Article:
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@InProceedings{CamilloShin:2017:CaStUs,
               author = "Camillo, Mario and Shin-Ting, Wu",
          affiliation = "{University of Campinas} and {University of Campinas}",
                title = "Accessing CUDA features in the OpenGL rendering pipeline: A case 
                         study using N-Body simulation",
            booktitle = "Proceedings...",
                 year = "2017",
               editor = "Torchelsen, Rafael Piccin and Nascimento, Erickson Rangel do and 
                         Panozzo, Daniele and Liu, Zicheng and Farias, Myl{\`e}ne and 
                         Viera, Thales and Sacht, Leonardo and Ferreira, Nivan and Comba, 
                         Jo{\~a}o Luiz Dihl and Hirata, Nina and Schiavon Porto, Marcelo 
                         and Vital, Creto and Pagot, Christian Azambuja and Petronetto, 
                         Fabiano and Clua, Esteban and Cardeal, Fl{\'a}vio",
         organization = "Conference on Graphics, Patterns and Images, 30. (SIBGRAPI)",
            publisher = "IEEE Computer Society",
              address = "Los Alamitos",
             keywords = "GLSL, CUDA, n-body simulation, OpenGL.",
             abstract = "The advances of the graphics programing unit (GPU) architecture 
                         and its rapidly evolving towards general purpose GPU make a series 
                         of applications adopt a general purpose (GPGPU) and a graphics 
                         computing interoperability approach in which the first is used for 
                         heavy calculations and the second for 3D graphics rendering. 
                         Because GPGPU exposes several hardware features, such as shared 
                         memory and thread synchronization mechanism, it allows a developer 
                         to write more efficient code. Nevertheless, we conjecture that 
                         such hardware features are also available in the graphics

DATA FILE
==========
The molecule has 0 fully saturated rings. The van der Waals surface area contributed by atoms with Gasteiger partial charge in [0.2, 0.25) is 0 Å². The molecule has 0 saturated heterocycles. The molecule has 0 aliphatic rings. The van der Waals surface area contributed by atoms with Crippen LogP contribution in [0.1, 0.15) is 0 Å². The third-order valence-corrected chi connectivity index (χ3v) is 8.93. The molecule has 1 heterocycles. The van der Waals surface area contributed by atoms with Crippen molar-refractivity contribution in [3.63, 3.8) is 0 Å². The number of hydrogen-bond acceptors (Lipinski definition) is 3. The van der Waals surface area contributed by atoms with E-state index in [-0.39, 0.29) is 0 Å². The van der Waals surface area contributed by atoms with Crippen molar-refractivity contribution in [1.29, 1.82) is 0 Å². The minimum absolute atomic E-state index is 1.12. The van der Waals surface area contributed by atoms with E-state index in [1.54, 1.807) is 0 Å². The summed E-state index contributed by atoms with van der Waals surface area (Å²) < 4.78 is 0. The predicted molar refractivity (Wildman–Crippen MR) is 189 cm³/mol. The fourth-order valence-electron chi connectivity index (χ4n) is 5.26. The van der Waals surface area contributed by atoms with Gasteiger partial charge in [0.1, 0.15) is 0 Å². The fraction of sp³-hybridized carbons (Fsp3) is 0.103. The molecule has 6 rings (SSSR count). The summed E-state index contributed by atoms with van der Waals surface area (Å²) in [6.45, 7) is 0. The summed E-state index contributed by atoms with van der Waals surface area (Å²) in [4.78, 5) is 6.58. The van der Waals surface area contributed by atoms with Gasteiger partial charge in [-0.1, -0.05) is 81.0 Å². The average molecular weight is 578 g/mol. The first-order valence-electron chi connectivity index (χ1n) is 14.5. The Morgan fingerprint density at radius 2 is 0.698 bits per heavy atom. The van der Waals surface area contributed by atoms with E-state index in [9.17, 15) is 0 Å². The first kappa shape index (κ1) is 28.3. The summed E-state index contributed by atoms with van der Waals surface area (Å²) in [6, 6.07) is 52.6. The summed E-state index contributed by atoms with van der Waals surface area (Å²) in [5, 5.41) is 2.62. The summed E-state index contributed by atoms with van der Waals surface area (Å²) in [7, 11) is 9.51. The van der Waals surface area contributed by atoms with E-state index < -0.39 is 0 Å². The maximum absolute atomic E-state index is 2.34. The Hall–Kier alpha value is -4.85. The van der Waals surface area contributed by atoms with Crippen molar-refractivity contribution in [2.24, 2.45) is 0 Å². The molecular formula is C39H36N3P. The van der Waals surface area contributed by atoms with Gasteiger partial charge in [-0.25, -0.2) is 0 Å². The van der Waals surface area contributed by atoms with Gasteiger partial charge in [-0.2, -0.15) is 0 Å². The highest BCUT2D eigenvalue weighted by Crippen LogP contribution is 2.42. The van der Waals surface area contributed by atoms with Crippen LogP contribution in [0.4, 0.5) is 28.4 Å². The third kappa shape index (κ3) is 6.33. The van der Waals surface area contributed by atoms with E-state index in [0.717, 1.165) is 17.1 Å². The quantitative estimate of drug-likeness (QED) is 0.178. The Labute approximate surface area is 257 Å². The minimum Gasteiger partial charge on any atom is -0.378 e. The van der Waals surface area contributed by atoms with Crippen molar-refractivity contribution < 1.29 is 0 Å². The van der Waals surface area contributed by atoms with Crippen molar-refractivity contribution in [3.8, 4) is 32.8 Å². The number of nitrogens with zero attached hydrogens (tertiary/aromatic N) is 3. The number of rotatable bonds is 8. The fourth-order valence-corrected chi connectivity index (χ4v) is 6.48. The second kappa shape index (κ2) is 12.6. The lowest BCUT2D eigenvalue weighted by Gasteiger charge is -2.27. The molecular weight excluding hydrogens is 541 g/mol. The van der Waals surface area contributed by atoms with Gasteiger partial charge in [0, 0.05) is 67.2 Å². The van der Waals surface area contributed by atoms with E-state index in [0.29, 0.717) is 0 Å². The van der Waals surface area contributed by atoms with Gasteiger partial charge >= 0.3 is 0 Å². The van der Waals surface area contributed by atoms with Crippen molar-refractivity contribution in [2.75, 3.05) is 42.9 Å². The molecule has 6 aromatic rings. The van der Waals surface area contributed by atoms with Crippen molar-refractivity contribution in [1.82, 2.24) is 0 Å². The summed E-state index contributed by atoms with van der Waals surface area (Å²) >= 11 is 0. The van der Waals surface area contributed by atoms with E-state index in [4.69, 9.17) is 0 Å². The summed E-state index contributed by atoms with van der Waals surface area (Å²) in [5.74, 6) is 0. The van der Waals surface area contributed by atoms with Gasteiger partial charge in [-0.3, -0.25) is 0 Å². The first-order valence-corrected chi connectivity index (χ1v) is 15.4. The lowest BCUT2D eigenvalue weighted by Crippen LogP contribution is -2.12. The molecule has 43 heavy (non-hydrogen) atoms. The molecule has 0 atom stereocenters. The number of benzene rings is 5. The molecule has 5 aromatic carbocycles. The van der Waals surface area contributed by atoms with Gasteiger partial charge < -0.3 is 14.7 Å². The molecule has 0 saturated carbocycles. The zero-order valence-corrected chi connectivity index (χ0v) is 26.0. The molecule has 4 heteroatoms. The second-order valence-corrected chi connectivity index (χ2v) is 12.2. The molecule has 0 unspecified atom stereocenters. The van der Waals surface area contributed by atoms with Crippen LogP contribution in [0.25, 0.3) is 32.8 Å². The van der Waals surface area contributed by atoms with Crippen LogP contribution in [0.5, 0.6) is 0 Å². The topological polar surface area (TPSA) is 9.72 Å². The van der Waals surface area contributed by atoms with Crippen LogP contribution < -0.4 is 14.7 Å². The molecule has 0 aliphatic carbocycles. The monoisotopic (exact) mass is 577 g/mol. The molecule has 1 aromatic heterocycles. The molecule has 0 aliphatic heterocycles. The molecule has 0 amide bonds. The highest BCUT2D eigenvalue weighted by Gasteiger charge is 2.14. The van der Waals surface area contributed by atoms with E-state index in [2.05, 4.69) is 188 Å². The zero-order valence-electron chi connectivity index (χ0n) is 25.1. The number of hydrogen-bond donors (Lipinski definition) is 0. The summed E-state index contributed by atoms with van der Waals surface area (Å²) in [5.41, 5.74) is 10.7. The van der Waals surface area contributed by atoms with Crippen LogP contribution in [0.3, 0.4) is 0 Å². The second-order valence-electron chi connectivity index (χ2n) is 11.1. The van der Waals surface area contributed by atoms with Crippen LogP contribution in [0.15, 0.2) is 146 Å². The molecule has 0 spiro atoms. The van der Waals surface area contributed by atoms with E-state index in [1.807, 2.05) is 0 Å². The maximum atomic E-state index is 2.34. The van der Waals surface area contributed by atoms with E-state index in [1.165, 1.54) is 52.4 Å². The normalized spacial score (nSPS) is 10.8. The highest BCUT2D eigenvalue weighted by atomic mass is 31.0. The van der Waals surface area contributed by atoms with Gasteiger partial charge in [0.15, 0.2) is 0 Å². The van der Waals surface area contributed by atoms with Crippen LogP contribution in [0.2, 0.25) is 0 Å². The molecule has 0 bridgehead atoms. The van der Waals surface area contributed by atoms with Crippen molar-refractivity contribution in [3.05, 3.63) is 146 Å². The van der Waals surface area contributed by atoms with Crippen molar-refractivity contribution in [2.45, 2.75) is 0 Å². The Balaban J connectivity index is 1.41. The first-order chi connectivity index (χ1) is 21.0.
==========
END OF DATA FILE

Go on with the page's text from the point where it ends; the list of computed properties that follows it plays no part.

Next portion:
computing interface OpenGL 4.5 or later through the graphics 
                         concepts: blending, transform feedback, tessellation and 
                         instancing. In this paper we assess our conjecture by implementing 
                         an N-body simulation with both approaches. We indeed devise a 
                         novel non-graphics application to the tessellation hardware and 
                         the instanced rendering circuit. Instead of refining a mesh, we 
                         use the abstract patch for gaining direct accesses to shared 
                         memory. In the place of drawing multiple objects, we apply the 
                         instanced rendering technology for improving sequential data 
                         accesses. Comparative timing analysis is provided. We believe that 
                         these results provide better understanding of the graphics 
                         features that are useful for closing the performance gap between 
                         OpenGL and a GPGPU architecture, and open a new perspective on 
                         implementing solely with the OpenGL graphics applications that 
                         require both intense, but pre-specified, memory accesses and 3D 
                         graphics rendering.",
  conference-location = "Niter{\'o}i, RJ",
      conference-year = "Oct. 17-20, 2017",
             language = "en",
           targetfile = "30-camera-ready.pdf",
        urlaccessdate = "2021, Jan. 25"
}


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